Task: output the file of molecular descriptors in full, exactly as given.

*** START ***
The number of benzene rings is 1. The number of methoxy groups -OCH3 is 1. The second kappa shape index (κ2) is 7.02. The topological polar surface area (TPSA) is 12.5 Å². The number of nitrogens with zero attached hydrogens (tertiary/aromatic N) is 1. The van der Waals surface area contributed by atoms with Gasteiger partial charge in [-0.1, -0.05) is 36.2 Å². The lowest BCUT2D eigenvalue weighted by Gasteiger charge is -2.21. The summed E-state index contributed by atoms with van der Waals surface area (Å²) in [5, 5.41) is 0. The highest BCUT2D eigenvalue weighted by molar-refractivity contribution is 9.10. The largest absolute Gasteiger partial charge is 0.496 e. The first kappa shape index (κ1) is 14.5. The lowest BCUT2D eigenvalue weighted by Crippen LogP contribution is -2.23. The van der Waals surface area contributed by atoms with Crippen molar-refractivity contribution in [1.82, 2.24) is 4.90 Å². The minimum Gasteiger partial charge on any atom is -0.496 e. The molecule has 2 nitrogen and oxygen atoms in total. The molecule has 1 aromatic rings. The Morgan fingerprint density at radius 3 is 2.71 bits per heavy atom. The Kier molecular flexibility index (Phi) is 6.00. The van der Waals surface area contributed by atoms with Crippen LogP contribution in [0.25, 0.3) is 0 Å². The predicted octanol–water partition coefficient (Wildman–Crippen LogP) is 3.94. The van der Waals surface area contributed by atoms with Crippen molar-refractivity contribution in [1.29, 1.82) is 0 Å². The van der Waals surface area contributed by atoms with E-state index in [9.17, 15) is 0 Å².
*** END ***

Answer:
The number of benzene rings is 1. The number of methoxy groups -OCH3 is 1. The second kappa shape index (κ2) is 7.02. The topological polar surface area (TPSA) is 12.5 Å². The number of nitrogens with zero attached hydrogens (tertiary/aromatic N) is 1. The van der Waals surface area contributed by atoms with Gasteiger partial charge in [-0.1, -0.05) is 36.2 Å². The lowest BCUT2D eigenvalue weighted by Gasteiger charge is -2.21. The summed E-state index contributed by atoms with van der Waals surface area (Å²) in [5, 5.41) is 0. The highest BCUT2D eigenvalue weighted by molar-refractivity contribution is 9.10. The largest absolute Gasteiger partial charge is 0.496 e. The first kappa shape index (κ1) is 14.5. The lowest BCUT2D eigenvalue weighted by Crippen LogP contribution is -2.23. The van der Waals surface area contributed by atoms with Crippen molar-refractivity contribution in [1.82, 2.24) is 4.90 Å². The minimum Gasteiger partial charge on any atom is -0.496 e. The molecule has 2 nitrogen and oxygen atoms in total. The molecule has 1 aromatic rings. The Morgan fingerprint density at radius 3 is 2.71 bits per heavy atom. The Kier molecular flexibility index (Phi) is 6.00. The van der Waals surface area contributed by atoms with Crippen LogP contribution in [0.25, 0.3) is 0 Å². The predicted octanol–water partition coefficient (Wildman–Crippen LogP) is 3.94. The van der Waals surface area contributed by atoms with Crippen molar-refractivity contribution in [1.29, 1.82) is 0 Å². The van der Waals surface area contributed by atoms with E-state index in [9.17, 15) is 0 Å².